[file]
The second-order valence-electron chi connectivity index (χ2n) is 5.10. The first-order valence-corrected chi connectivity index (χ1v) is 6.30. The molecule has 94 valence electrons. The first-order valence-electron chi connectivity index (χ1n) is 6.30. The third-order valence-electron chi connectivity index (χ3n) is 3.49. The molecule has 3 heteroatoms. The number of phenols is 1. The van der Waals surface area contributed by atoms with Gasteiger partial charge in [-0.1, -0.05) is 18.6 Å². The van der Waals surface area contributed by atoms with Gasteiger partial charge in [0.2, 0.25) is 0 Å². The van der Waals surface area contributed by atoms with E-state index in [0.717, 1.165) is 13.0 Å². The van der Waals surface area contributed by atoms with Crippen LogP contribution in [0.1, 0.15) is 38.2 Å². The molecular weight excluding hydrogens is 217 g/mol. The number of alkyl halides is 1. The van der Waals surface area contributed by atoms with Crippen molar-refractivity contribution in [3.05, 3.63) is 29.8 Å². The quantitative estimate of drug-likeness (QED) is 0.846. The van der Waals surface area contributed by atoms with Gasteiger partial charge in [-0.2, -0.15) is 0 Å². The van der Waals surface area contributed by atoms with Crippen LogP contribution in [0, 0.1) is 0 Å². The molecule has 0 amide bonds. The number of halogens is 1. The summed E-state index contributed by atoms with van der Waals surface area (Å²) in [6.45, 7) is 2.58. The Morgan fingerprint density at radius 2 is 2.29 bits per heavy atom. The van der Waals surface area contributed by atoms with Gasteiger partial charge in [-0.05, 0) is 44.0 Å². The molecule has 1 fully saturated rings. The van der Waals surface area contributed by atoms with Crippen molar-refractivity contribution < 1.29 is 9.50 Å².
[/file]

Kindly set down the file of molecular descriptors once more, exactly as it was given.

The second-order valence-electron chi connectivity index (χ2n) is 5.10. The first-order valence-corrected chi connectivity index (χ1v) is 6.30. The molecule has 94 valence electrons. The first-order valence-electron chi connectivity index (χ1n) is 6.30. The third-order valence-electron chi connectivity index (χ3n) is 3.49. The molecule has 3 heteroatoms. The number of phenols is 1. The van der Waals surface area contributed by atoms with Gasteiger partial charge in [-0.1, -0.05) is 18.6 Å². The van der Waals surface area contributed by atoms with Gasteiger partial charge in [0.2, 0.25) is 0 Å². The van der Waals surface area contributed by atoms with E-state index in [0.717, 1.165) is 13.0 Å². The van der Waals surface area contributed by atoms with Crippen LogP contribution in [0.1, 0.15) is 38.2 Å². The molecular weight excluding hydrogens is 217 g/mol. The number of alkyl halides is 1. The van der Waals surface area contributed by atoms with Crippen molar-refractivity contribution in [3.05, 3.63) is 29.8 Å². The quantitative estimate of drug-likeness (QED) is 0.846. The van der Waals surface area contributed by atoms with Gasteiger partial charge in [-0.2, -0.15) is 0 Å². The van der Waals surface area contributed by atoms with Crippen LogP contribution in [0, 0.1) is 0 Å². The molecule has 0 amide bonds. The number of halogens is 1. The summed E-state index contributed by atoms with van der Waals surface area (Å²) in [6.45, 7) is 2.58. The Morgan fingerprint density at radius 2 is 2.29 bits per heavy atom. The van der Waals surface area contributed by atoms with Gasteiger partial charge in [-0.05, 0) is 44.0 Å². The molecule has 1 fully saturated rings. The van der Waals surface area contributed by atoms with Crippen molar-refractivity contribution < 1.29 is 9.50 Å².